“It’s really different creating dances for actors than for dancers,” he said. “They have lots of other thoughts about who their character is, and they will create something without thinking about the aesthetic effect. In its own way that’s very inspiring; you can work on ideas like, what would it look like if you had a wand that doesn’t behave, and they come up with great choices.”
“Cursed Child” is the 10th production that Mr. Tiffany and Mr. Hoggett have worked on together, but the men have known have known one another since they met at age 15, in a youth choir in Huddersfield in West Yorkshire, where they both grew up. They hit it off instantly, bonding over a shared love for Kate Bush and for Michael and Janet Jackson videos, and remained close friends through their college years. (Mr. Hoggett studied literature at Swansea University in Wales, Mr. Tiffany studied classics at Glasgow University.)
But their interest in theater started separately, Mr. Hoggett said. He had no dance, movement or theater training when, after completing his degree, he decided to audition for Volcano Theater Company, a Welsh physical theater troupe. After a year with Volcano, he founded his own physical theater troupe, Frantic Assembly, with Scott Graham.
In 2007, Mr. Tiffany asked him to collaborate on Gregory Burke’s “Black Watch,” about a Scottish army regiment in Iraq. “It was the first time we got together in a room and conceived a production together the way we work now,” Mr. Tiffany said.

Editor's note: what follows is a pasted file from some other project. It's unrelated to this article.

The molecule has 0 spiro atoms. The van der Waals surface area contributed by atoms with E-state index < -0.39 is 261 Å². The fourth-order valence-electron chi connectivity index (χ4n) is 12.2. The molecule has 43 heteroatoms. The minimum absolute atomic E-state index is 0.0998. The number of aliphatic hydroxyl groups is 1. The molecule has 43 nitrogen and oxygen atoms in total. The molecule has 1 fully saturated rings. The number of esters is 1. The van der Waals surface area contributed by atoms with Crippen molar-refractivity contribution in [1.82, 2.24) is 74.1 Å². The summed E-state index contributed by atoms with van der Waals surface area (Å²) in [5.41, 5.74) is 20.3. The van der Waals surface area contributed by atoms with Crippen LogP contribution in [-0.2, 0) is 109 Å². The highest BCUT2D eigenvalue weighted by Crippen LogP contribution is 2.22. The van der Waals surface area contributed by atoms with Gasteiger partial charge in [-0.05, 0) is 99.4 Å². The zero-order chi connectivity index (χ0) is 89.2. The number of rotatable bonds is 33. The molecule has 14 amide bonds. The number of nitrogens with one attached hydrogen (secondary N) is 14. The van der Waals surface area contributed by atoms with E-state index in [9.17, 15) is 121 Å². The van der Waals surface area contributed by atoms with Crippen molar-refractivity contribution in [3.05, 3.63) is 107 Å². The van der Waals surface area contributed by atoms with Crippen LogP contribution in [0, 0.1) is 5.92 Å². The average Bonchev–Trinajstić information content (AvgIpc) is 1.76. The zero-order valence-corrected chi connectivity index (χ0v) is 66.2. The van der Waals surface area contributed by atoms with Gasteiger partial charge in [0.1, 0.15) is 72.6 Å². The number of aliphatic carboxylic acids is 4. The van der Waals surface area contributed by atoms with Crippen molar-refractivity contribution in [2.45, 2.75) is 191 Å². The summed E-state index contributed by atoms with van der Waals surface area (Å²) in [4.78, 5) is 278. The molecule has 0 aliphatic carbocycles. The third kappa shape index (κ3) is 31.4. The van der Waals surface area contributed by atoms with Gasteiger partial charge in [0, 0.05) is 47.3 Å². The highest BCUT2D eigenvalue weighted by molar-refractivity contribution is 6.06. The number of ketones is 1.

After that, Mr. Hoggett said, “I was suddenly much clearer about how to allow an audience who don’t think they know the first thing about movement” to be onboard. He realized, he said, that he had to “create an arc rather than sequences,” seamlessly integrating movement and text in a way that helped viewers learn more about characters. “So that later, when you have big thematic reveals, everything is in place for the audience to feel they know what is going on.”
That subtle guidance through physical means is present even during more elaborate magic effects and illusions (created by Jamie Harrison) in “Cursed Child,” Ms. Dumezweni said. “He just finesses it, so that you know how to enable the illusion, and the audience knows where to look.”
Mr. Hoggett said he saw his role as giving the audience an interpretive skill set. “If you can get that right, you are in some ways as powerful as a writer.” Plus he added, the role came with a bonus. “I get called a choreographer. It’s brilliant!”